January 3, 2018

Early Childhood Learning Part 1: The Playing Toddler

Because I have a teaching background, I get asked my opinion on a variety of topics relating to kids and education.  Many moms have asked me, "When should I start working on letters and sounds?  What specifically should I work on?  How often do you work on these things?  Should I do one year of preschool, or two?  Should my child be reading yet?"  While I am happy to give my opinion and share my experiences, I try to never tell my friends what they ultimately should do. But as a blogger, sometimes I feel like I am doing just that, telling my friends what they should do.  So I am saying this now, please never feel like I am telling you what you should do.  I am not the parent of your child.  You are.  Contrary to many opinions, you get to decide what is best for your child.  Isn't that a great thing!  Who is the one who sees your child at his best and his worst?  You are.  Who best knows your child's triggers and triumphs?  You again.  So knowing that you get to decide what is best for your child, and I get to decide what is best for mine, I begin this Early Childhood Learning Series.  I will offer some things I have learned about the different early childhood learning stages, as well as ideas of things that have worked for me.  Then you get to decide what would work with your child.  I guess you could call this "One Mom/Teacher's Experience".

Part 1:  The Playing Toddler

How do toddlers learn?  They learn through watching us, and through playing!  Beanie Baby is currently 2 1/2 and we bounce through a lot of activities in a day!  I love giving my toddler fun activities to do, but I really like to make them simple, easy to clean up, and reusable.  These are some of my go-to toddler activities, mostly with stuff we already have.  (This post contains affiliate links.)

Playing with erasers.  Cute erasers can be found at the dollar store, craft store, or Target dollar section.  All I do is give some erasers, a few bowls, a tray, and I let her play.  She will sort, stack, line them up, she'll even make me some "eraser soup"!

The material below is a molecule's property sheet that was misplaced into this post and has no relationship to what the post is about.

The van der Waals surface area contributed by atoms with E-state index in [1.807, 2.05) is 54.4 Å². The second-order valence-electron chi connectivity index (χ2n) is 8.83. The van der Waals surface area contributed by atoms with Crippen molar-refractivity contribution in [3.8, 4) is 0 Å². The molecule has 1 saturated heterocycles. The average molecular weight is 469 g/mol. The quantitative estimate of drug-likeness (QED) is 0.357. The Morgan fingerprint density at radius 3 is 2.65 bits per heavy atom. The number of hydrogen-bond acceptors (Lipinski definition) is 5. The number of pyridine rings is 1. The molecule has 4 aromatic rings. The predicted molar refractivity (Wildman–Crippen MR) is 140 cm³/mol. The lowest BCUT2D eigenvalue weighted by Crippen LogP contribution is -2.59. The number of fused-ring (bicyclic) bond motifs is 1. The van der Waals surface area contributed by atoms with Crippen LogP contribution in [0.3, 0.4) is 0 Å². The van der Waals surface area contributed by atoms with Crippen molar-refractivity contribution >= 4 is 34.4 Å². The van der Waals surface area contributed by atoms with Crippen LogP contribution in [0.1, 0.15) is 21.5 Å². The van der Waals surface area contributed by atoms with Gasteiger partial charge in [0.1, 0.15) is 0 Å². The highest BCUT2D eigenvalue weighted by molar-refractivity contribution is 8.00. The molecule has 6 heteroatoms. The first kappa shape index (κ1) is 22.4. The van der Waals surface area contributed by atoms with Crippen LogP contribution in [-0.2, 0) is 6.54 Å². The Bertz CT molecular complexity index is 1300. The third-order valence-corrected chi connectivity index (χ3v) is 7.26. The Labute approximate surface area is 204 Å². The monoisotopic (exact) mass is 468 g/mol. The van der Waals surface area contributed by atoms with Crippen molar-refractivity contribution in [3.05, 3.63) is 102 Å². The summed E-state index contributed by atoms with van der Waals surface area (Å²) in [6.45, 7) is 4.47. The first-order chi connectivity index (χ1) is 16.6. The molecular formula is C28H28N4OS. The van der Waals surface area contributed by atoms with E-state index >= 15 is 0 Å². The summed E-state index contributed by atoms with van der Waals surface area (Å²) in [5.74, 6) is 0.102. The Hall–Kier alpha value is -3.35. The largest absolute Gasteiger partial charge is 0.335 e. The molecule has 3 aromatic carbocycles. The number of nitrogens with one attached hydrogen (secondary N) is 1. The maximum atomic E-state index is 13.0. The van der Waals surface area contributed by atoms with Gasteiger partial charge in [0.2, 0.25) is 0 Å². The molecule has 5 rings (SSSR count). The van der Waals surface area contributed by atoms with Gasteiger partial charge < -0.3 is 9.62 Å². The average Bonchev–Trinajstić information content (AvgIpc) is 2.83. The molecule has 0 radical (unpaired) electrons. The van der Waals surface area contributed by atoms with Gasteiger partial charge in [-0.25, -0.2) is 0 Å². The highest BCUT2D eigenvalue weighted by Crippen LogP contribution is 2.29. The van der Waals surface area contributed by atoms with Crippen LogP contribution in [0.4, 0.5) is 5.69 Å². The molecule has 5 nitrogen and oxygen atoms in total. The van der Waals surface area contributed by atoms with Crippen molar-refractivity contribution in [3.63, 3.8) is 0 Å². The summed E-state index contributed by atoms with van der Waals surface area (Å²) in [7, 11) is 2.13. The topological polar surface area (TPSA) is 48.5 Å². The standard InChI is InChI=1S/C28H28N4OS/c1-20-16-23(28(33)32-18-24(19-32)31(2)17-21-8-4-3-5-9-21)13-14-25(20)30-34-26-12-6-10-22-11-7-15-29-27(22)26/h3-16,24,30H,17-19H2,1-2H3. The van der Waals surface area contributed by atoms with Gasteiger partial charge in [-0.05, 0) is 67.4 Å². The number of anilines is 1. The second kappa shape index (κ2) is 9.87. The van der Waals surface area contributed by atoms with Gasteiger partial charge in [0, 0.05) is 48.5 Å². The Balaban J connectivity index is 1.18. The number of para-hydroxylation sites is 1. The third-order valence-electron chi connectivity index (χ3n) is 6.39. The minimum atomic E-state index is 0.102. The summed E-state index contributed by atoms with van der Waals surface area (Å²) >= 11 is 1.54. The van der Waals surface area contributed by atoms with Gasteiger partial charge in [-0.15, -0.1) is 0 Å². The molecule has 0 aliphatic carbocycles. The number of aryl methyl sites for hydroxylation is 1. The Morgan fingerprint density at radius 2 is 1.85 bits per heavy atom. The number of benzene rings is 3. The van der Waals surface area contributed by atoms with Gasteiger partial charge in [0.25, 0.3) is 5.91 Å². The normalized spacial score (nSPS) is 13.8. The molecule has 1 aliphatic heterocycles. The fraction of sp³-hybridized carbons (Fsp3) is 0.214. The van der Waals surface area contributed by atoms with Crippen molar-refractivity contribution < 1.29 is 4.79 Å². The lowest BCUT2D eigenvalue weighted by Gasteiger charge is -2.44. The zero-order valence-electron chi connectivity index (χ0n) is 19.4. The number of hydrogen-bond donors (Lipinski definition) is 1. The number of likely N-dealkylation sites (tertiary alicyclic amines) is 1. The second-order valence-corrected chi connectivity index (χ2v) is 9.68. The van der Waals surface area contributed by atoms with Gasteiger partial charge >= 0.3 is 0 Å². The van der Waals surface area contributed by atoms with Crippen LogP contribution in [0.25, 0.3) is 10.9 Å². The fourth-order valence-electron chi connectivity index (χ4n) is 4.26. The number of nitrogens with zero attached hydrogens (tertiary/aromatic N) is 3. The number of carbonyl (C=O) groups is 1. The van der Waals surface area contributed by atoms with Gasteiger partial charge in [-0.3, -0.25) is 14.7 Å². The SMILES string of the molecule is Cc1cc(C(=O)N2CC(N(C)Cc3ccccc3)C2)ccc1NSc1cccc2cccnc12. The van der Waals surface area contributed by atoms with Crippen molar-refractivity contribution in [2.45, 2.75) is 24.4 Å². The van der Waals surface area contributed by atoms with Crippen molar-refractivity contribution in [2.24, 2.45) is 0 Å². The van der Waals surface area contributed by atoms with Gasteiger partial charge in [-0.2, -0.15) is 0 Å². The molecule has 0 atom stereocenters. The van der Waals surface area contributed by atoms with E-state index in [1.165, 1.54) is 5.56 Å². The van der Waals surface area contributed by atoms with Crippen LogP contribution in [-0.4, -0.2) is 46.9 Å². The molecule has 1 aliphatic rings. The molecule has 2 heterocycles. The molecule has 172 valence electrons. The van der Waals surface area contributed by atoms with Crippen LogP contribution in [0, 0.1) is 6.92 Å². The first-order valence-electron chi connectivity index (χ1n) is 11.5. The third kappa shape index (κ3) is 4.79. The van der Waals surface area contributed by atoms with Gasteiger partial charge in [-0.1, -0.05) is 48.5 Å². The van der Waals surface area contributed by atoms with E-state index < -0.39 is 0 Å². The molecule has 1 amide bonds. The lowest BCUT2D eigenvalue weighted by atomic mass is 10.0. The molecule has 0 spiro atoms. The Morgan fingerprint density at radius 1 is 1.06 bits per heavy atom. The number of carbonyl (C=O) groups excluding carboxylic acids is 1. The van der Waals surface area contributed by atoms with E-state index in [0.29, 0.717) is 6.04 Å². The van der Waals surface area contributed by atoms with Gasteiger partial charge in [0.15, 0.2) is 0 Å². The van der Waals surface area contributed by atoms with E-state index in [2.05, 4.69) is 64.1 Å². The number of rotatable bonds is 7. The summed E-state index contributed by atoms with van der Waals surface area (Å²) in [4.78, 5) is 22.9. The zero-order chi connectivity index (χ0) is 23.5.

Squeezing has been a favorite of all of my children, as well as any friend who happens to be around.  I started out just saving the medicine droppers from the children's fever reducer bottles.  But when I started my preschool, I bought this great set of pipets, with very large bulbs for squeezing.  Sometimes we'll add food coloring and do color mixing.  Here, Beanie Baby is adding water to the bowl of fish erasers.  The jars are empty baby food jars, it can also be done with empty applesauce containers, but be advised that the plastic containers tip more often.

WARNING:  Inevitably, almost any child I have done this with will eventually pour from container to container.  You may want to keep some towels handy and put some cookies sheets or trays under the jars to avoid a flood.

At this age, am I sitting Beanie down and teaching her letters?  Nope.  That's not the right step for her right now.  I really don't create any structured lessons for her right now.  But she does get exposed to letters through playing.  For toddlers, puzzles with pegs are a good choice.  Beanie Baby loves this Melissa and Doug alphabet puzzle.  She can't do it independently, but I will hand her the letter, say the name, and then tell her which picture it goes with.  She will then put it with the correct picture.

Pinterest is full of amazing sensory bin ideas.  Sensory bins are containers that are full of a tactile experience for a child to play, feel, and even find things.  While I love some of the ideas out there, I have narrowed it down to one sensory bin in our house--a pasta bin.  I have tried rice, beans, cloud dough, popcorn kernels, but it turns out that those are just too messy for this mamma.  I love the pasta because the pieces are large enough that clean up is pretty quick.  This is a mixture of bow tie, penne, and spiral pasta.  I have added letters, erasers, Easter eggs, scoops, tongs, and bowls.  When we are not using this bin, a lid goes on it and it's stored up high.